[9fans] Newbie looking for pointers - Plan9

This is a discussion on [9fans] Newbie looking for pointers - Plan9 ; Hi, I guess that this must be a FAQ; but I've already spent days googling, reading docs, man pages, etc. and I'm still lost. Short background: I'm an experienced (11y) Linux sysadmin, but this is the first time I try ...

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  1. [9fans] Newbie looking for pointers

    Hi,

    I guess that this must be a FAQ; but I've already spent days googling,
    reading docs, man pages, etc. and I'm still lost.

    Short background: I'm an experienced (11y) Linux sysadmin, but this is
    the first time I try to delve into Plan9. I want to play with it and
    to explore it's possibilities in full, so I tried to create a minimal
    reproduction of the decentratized scheme shown in the original P9
    paper. I've installed successfully some terminals, one with
    fossil+venti (which I expect to use as a file server) and a couple of
    CPU servers (one following the step-by-step guide, another with a
    make_cpuauth script that I found later). All of this in separate QEMU
    instances connected by the VDE virtual networking to the host OS that
    works as a router to the internet.

    I think that networking more or less works (after a LOT of sweat), but
    my main problem is that I don't know how to continue. The
    documentation doesn't seem to explain how it's supposed that all this
    fits together, and I couldn't find any docs on how to use fossil+venti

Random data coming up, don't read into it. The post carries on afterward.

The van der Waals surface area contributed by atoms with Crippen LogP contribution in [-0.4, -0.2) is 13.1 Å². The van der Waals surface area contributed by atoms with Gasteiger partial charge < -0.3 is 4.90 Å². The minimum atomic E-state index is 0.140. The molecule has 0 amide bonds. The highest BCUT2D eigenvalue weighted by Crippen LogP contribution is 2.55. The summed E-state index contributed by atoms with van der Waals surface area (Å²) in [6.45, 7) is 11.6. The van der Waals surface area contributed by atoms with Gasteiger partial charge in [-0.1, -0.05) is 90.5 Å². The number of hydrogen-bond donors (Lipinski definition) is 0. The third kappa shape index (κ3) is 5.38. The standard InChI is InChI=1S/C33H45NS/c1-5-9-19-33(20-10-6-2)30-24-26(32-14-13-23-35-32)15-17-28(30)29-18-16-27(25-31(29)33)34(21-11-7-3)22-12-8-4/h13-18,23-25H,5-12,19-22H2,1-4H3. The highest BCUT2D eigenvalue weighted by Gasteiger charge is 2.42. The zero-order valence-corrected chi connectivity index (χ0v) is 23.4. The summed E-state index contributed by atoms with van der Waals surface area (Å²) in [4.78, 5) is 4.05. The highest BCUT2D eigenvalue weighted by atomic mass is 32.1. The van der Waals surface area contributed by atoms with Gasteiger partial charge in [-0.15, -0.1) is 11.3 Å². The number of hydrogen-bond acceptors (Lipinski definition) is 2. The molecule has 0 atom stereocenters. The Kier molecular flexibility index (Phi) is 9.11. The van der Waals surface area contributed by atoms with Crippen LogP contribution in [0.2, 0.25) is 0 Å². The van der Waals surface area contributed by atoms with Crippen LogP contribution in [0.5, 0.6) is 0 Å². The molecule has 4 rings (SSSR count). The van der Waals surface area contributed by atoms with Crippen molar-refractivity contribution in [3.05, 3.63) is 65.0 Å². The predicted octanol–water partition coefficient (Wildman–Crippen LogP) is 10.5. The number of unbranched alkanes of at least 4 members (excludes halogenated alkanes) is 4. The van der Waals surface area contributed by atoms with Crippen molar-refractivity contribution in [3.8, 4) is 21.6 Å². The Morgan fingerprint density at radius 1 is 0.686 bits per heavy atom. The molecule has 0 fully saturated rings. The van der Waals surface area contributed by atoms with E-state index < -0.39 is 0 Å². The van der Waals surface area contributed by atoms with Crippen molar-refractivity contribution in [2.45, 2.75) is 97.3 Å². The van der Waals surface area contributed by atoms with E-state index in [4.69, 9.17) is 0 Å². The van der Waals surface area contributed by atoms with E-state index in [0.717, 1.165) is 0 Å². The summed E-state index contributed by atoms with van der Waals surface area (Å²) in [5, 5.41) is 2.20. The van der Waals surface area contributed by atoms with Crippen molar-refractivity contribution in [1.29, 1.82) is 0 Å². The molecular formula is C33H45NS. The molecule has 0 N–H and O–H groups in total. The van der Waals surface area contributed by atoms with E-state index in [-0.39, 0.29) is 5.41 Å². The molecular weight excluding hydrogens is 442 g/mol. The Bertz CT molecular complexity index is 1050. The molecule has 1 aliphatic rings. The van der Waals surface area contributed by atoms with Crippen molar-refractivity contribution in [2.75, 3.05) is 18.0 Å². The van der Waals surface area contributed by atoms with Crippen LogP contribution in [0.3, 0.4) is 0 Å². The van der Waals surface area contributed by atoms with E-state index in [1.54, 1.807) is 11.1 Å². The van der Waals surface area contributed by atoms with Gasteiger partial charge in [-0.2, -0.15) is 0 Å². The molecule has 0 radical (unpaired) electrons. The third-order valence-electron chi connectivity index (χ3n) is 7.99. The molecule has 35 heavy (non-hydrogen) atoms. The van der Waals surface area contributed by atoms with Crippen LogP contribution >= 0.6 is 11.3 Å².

as a fileserver (the only page I found was for the old system).

    I don't understand how the fileserver and the cpu server(s) share
    authentication data, how do I setup remote booting for terminals
    and/or the fileserver...


    All in all, I think that I'm completely blinded to the big picture.
    Anyone could give me some tips or pointers?

    Thanks you a lot.

    --
    Martín Ferrari


  2. Re: [9fans] Newbie looking for pointers

    The system hangs together through an auth system which is distantly related to kerberos.

    the file servers and auth servers share a host ID and password, by convention the name
    is "bootes". the username and password is stored in a tiny partition on the disk (nvram partition).
    this allows them to communicate securely. the classic beginers mistake (I made) was the user
    "bootes" must exist on the system and the password bootes has in the auth server
    must be the same one as is stored in the nvram.

    many auth problems become obvious if you run

    auth/debug

    setting up auth is really more about getting your network database (man ndb) correctly
    rather than keyfs and secstore which are pretty simple.

    fossil will perform two functions, it will serve files to the kernel that boots it
    (this is implied in the way fossil is started by the kernel, rather than a feature of fossil)
    and, if told to in its config (in the config block at the start of the fossil partition)
    it will serve 9p network requests from remote hosts.

    -Steve


  3. Re: [9fans] Newbie looking for pointers

    On Wed, Oct 15, 2008 at 07:22, Steve Simon wrote:
    > The system hangs together through an auth system which is distantly related to kerberos.
    >
    > the file servers and auth servers share a host ID and password, by convention the name


    aha, I didn't understand what "bootes" was for. In any case, when I
    first booted the cpu/auth server, I was asked for authid (is this the
    same as the hostid you mention?), authdom (I don't get to what this
    domain applies, incoming requests to the auth server?) secstore key